July 24, 2018 at 7:39 pm PDT | by Tai Esteban Sunnanon
Combatting the ‘Zero-Tolerance’ Immigration Policy

Tai Sunnanon. (Photo courtesy Sunnanon)

May 6, 2018 was a normal Sunday for me. Until I turned on the news and heard about the White House’s “Zero-Tolerance” immigration policy—having children stripped from their parents’ arms, even those seeking asylum, as a deterrent for immigrants crossing the U.S. Southern borders illegally.

It was a crass and cruel political move with no plan, no thought given to how to reunite detained parents with children scattered to mini-jail-like facilities around the country. Border agents didn’t even put numbered wristbands on parents and children to match them up later.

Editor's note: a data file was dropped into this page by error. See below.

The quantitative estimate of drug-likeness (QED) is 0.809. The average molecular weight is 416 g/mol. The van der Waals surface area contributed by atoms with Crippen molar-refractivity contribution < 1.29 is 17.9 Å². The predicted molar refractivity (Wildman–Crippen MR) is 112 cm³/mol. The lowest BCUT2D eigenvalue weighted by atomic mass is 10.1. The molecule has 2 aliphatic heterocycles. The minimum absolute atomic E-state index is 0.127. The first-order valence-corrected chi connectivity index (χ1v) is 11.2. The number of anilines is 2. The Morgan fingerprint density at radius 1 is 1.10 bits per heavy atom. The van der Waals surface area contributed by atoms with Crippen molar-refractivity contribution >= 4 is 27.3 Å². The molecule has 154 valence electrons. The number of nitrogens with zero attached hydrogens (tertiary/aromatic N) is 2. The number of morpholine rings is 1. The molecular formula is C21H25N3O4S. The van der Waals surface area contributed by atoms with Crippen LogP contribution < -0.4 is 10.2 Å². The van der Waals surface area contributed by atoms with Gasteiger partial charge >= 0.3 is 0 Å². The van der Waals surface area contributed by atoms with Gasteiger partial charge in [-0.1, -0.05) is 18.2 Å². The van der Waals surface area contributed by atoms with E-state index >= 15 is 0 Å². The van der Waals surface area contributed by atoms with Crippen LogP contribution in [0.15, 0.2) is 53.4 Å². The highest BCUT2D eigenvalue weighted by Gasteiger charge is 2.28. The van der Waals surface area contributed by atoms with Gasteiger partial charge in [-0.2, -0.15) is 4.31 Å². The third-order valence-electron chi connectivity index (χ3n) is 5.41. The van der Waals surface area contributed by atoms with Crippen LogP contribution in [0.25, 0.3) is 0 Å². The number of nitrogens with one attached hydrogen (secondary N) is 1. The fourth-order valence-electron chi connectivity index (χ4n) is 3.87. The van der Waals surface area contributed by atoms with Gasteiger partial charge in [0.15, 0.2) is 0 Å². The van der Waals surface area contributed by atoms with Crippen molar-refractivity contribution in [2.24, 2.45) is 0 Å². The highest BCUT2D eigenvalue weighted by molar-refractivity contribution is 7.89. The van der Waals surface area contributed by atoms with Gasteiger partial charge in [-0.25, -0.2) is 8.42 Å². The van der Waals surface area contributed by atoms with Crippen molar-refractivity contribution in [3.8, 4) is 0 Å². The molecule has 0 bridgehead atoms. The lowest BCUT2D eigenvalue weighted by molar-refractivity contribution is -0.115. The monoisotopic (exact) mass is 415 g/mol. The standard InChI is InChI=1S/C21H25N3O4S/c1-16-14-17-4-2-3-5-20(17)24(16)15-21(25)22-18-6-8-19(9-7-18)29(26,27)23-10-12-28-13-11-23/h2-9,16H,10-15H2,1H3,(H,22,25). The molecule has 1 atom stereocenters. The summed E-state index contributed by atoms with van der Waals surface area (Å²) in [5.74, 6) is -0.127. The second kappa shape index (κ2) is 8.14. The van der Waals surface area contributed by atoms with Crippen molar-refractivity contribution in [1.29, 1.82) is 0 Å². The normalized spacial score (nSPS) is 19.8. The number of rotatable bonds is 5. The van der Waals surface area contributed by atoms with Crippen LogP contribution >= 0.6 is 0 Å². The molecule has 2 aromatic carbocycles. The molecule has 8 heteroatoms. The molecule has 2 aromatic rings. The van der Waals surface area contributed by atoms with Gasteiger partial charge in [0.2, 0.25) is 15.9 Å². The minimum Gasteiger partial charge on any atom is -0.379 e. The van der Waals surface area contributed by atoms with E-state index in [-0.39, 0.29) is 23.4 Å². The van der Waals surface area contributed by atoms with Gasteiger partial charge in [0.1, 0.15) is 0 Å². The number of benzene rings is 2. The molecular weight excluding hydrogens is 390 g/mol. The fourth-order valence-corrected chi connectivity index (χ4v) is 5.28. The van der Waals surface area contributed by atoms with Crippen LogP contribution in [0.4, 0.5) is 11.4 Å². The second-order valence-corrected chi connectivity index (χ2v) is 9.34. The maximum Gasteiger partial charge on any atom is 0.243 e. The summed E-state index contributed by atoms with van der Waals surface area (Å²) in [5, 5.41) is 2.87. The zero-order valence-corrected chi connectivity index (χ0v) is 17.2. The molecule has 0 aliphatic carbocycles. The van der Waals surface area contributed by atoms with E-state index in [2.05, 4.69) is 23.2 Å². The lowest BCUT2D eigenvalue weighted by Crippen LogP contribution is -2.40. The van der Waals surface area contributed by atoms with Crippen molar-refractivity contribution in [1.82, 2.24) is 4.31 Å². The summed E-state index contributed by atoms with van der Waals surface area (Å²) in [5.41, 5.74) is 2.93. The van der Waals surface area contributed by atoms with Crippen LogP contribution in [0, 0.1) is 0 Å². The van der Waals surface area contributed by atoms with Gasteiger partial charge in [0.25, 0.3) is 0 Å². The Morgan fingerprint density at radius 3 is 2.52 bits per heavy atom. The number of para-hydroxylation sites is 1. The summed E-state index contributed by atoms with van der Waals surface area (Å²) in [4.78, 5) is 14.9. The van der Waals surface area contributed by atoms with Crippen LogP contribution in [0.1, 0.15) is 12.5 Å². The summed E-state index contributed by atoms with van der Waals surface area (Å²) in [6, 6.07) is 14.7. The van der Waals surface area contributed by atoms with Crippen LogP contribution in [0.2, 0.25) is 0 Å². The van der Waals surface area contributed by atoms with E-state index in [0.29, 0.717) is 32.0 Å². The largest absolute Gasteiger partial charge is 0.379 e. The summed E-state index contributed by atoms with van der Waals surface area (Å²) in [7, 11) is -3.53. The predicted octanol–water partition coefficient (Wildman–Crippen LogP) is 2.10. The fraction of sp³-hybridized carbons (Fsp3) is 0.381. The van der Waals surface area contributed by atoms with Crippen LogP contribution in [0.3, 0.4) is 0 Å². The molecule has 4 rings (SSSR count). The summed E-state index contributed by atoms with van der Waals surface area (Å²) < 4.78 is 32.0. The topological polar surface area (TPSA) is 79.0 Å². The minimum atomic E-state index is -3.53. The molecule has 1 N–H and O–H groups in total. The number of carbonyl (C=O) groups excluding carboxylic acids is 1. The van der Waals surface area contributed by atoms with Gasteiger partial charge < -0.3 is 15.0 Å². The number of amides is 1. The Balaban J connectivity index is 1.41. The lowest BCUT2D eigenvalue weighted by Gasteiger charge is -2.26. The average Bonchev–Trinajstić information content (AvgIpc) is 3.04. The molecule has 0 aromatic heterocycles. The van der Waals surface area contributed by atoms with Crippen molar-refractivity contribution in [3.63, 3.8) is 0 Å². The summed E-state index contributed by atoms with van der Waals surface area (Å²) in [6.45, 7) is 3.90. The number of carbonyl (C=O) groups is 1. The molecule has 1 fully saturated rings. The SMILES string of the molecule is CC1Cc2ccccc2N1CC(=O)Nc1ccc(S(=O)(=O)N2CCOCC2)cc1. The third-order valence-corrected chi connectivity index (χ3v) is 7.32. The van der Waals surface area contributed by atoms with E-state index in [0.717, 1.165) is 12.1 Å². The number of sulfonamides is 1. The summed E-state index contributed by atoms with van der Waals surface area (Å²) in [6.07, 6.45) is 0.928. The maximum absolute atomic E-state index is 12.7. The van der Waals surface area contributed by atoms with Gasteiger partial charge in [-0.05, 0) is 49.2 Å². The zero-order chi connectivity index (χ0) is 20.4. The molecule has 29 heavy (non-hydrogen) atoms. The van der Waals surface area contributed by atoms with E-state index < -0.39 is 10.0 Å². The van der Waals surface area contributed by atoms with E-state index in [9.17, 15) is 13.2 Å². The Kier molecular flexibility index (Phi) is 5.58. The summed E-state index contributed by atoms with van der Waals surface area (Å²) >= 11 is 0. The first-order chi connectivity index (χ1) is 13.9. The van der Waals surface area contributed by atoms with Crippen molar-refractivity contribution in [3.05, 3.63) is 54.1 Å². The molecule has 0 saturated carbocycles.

For the next several weeks, I experienced dismay, frustration, anger and disappointment. The latter was the hardest. As the Founder and CEO of the Strategic Insights Group, a mission-driven, social justice consulting firm in Los Angeles, I simply knew that I had to act.

But how?

Let’s put President Trump and politics aside for one moment. Any rational person can agree that forcibly separating children from their parents is a bad idea. If we can agree on that premise, then we can agree that reuniting them in a safe, timely manner is our goal.